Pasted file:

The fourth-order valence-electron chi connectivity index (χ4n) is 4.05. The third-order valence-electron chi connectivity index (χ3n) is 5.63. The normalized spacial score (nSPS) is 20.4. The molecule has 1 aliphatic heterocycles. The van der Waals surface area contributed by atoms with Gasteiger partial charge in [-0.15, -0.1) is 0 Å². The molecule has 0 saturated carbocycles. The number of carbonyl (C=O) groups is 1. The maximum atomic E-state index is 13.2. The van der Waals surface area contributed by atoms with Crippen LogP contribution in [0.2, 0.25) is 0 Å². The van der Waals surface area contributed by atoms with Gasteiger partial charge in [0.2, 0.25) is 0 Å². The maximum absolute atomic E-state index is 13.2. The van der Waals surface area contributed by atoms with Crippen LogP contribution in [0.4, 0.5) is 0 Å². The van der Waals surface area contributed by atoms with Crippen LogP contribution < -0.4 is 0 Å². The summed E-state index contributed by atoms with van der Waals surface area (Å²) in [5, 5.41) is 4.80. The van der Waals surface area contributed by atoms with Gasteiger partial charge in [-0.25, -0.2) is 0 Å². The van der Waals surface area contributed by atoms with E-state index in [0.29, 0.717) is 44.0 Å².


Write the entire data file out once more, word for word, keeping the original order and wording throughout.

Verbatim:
The fourth-order valence-electron chi connectivity index (χ4n) is 4.05. The third-order valence-electron chi connectivity index (χ3n) is 5.63. The normalized spacial score (nSPS) is 20.4. The molecule has 1 aliphatic heterocycles. The van der Waals surface area contributed by atoms with Gasteiger partial charge in [-0.15, -0.1) is 0 Å². The molecule has 0 saturated carbocycles. The number of carbonyl (C=O) groups is 1. The maximum atomic E-state index is 13.2. The van der Waals surface area contributed by atoms with Crippen LogP contribution in [0.2, 0.25) is 0 Å². The van der Waals surface area contributed by atoms with Gasteiger partial charge in [0.2, 0.25) is 0 Å². The maximum absolute atomic E-state index is 13.2. The van der Waals surface area contributed by atoms with Crippen LogP contribution in [0.4, 0.5) is 0 Å². The van der Waals surface area contributed by atoms with Crippen LogP contribution < -0.4 is 0 Å². The summed E-state index contributed by atoms with van der Waals surface area (Å²) in [5, 5.41) is 4.80. The van der Waals surface area contributed by atoms with Gasteiger partial charge in [-0.25, -0.2) is 0 Å². The van der Waals surface area contributed by atoms with E-state index in [0.29, 0.717) is 44.0 Å².